Skip to comments.City living marks the brain - Neuroscientists study social risk factor for mental illness.
Posted on 06/22/2011 5:37:44 PM PDT by neverdem
Epidemiologists showed decades ago that people raised in cities are more prone to mental disorders than those raised in the countryside. But neuroscientists have avoided studying the connection, preferring to leave the disorderly realm of the social environment to social scientists. A paper in this issue of Nature represents a pioneering foray across that divide.
Using functional brain imaging, a group led by Andreas Meyer-Lindenberg of the University of Heidelberg's Central Institute of Mental Health in Mannheim, Germany, showed that specific brain structures in people from the city and the countryside respond differently to social stress (see pages 452 and 498). Stress is a major factor in precipitating psychotic disorders such as schizophrenia.
The work is a first step towards defining how urban life can affect brain biology in a way that has a potentially major impact on society â schizophrenia affects one in 100 people. It may also open the way for greater cooperation between neuroscientists and social scientists. "There has been a long history of mutual antipathy, particularly in psychiatry," says sociologist Craig Morgan at the Institute of Psychiatry in London. "But this is the sort of study that can prove to both sides that they can gain from each others' insights."
Meyer-Lindenberg works on risk mechanisms in schizophrenia, and previously focused on the role of genes. But although a dozen or so genes have been linked to the disorder, "even the most powerful of these genes conveys only a 20% increased risk", he says. Yet schizophrenia is twice as common in those who are city-born and raised as in those from the countryside, and the bigger the city, the higher the risk (see 'Dose response?').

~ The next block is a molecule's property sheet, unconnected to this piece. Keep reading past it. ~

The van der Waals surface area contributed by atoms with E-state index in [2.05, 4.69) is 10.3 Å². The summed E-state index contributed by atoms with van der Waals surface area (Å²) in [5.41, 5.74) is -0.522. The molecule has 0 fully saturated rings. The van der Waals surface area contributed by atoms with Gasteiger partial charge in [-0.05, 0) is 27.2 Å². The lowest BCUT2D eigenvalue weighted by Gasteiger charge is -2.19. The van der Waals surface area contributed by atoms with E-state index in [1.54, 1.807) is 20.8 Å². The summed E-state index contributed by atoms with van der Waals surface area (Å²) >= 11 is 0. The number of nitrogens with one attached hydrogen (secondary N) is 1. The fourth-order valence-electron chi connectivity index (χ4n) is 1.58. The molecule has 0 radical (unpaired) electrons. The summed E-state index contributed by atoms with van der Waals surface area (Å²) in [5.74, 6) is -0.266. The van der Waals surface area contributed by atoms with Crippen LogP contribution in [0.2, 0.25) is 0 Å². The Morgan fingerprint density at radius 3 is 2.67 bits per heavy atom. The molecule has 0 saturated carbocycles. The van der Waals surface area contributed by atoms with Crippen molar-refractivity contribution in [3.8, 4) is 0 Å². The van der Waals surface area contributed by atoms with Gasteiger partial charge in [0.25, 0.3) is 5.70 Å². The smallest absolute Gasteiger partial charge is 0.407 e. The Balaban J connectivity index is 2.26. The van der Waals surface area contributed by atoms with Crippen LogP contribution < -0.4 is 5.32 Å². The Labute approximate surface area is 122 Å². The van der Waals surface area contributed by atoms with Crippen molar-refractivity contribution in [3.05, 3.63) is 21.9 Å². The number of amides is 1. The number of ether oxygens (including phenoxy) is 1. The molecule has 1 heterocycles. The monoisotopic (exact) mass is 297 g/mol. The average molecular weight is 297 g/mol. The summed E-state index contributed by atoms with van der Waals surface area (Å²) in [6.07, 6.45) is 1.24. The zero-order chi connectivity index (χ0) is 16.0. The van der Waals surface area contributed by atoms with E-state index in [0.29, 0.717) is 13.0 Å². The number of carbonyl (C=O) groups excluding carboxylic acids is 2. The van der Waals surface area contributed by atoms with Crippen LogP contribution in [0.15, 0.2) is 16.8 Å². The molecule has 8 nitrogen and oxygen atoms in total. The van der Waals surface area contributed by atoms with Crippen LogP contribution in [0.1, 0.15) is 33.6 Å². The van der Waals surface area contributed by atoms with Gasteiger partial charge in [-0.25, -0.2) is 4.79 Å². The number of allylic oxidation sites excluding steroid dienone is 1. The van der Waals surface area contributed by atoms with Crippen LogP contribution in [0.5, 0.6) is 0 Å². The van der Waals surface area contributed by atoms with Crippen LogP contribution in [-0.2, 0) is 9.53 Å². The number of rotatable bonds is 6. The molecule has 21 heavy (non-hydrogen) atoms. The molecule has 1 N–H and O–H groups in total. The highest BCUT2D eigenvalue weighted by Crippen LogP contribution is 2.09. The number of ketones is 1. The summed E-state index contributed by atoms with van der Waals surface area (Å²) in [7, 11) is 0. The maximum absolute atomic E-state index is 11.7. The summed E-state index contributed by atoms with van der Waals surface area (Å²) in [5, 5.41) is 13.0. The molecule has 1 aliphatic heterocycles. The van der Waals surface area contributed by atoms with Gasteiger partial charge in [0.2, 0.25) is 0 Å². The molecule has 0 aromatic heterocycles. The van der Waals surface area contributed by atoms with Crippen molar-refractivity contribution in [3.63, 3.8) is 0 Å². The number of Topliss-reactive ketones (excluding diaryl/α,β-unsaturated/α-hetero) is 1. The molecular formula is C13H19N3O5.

(Excerpt) Read more at nature.com ...
Those characters weren't portrayed as insane for nothing.
Big cities are human ant farms. I had an ant farm when I was little. I’ll never live in a big city.
And Boston and Washington, D.C., and Seattle, and San Francisco, etc.
Makes sense to me.
Urban living promotes hypervigilance which comes in handy when you move to the desert or the forest and need to watch out for spiders and snakes. I’ll take s&s over urban predators any day.
I struggled for years with my father's suicide. Dad wasn't obviously or overtly "mentally ill" but was suffering from depression, nobody else in the family knew to what extent.
I got a greater understanding and a degree of acceptance when I was confronted with such physical pain of my own that I preferred death. Not that I contemplated suicide but did indeed prefer to be dead rather than suffer any more. It hit me like a ton of bricks that there are people who suffer mentally to that extent.
I'm not justifying suicide but trying to better understanding it.
I have lived in a small town most of my life and if I live to the 29th of this month, I'll be 66 years old and I want to move to a more rural area. I'd like it as long as I lived within 20-30 miles of "necessity" shopping.
The name of this painting is, The Glass of Absinthe.